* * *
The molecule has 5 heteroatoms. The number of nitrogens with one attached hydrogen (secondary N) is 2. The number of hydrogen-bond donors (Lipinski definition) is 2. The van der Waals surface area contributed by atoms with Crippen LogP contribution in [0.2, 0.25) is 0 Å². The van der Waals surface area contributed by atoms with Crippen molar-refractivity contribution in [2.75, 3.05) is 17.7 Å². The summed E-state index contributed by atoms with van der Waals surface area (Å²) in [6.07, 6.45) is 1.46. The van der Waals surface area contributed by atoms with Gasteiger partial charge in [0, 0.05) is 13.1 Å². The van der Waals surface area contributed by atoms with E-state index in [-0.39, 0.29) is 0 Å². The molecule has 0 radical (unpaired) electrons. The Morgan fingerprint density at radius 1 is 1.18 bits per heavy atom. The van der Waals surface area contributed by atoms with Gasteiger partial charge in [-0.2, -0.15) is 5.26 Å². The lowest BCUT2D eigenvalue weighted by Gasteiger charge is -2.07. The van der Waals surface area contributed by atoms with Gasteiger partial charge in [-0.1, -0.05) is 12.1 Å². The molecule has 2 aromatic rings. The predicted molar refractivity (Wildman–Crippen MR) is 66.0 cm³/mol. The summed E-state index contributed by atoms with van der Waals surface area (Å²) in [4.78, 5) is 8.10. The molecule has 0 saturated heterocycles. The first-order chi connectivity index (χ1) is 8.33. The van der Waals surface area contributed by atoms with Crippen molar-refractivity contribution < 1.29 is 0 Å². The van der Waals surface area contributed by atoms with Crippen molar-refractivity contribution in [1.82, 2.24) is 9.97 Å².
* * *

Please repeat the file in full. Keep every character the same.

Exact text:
The molecule has 5 heteroatoms. The number of nitrogens with one attached hydrogen (secondary N) is 2. The number of hydrogen-bond donors (Lipinski definition) is 2. The van der Waals surface area contributed by atoms with Crippen LogP contribution in [0.2, 0.25) is 0 Å². The van der Waals surface area contributed by atoms with Crippen molar-refractivity contribution in [2.75, 3.05) is 17.7 Å². The summed E-state index contributed by atoms with van der Waals surface area (Å²) in [6.07, 6.45) is 1.46. The van der Waals surface area contributed by atoms with Gasteiger partial charge in [0, 0.05) is 13.1 Å². The van der Waals surface area contributed by atoms with E-state index in [-0.39, 0.29) is 0 Å². The molecule has 0 radical (unpaired) electrons. The Morgan fingerprint density at radius 1 is 1.18 bits per heavy atom. The van der Waals surface area contributed by atoms with Gasteiger partial charge in [-0.2, -0.15) is 5.26 Å². The lowest BCUT2D eigenvalue weighted by Gasteiger charge is -2.07. The van der Waals surface area contributed by atoms with Gasteiger partial charge in [-0.1, -0.05) is 12.1 Å². The molecule has 2 aromatic rings. The predicted molar refractivity (Wildman–Crippen MR) is 66.0 cm³/mol. The summed E-state index contributed by atoms with van der Waals surface area (Å²) in [4.78, 5) is 8.10. The molecule has 0 saturated heterocycles. The first-order chi connectivity index (χ1) is 8.33. The van der Waals surface area contributed by atoms with Crippen molar-refractivity contribution < 1.29 is 0 Å². The van der Waals surface area contributed by atoms with Crippen molar-refractivity contribution in [1.82, 2.24) is 9.97 Å².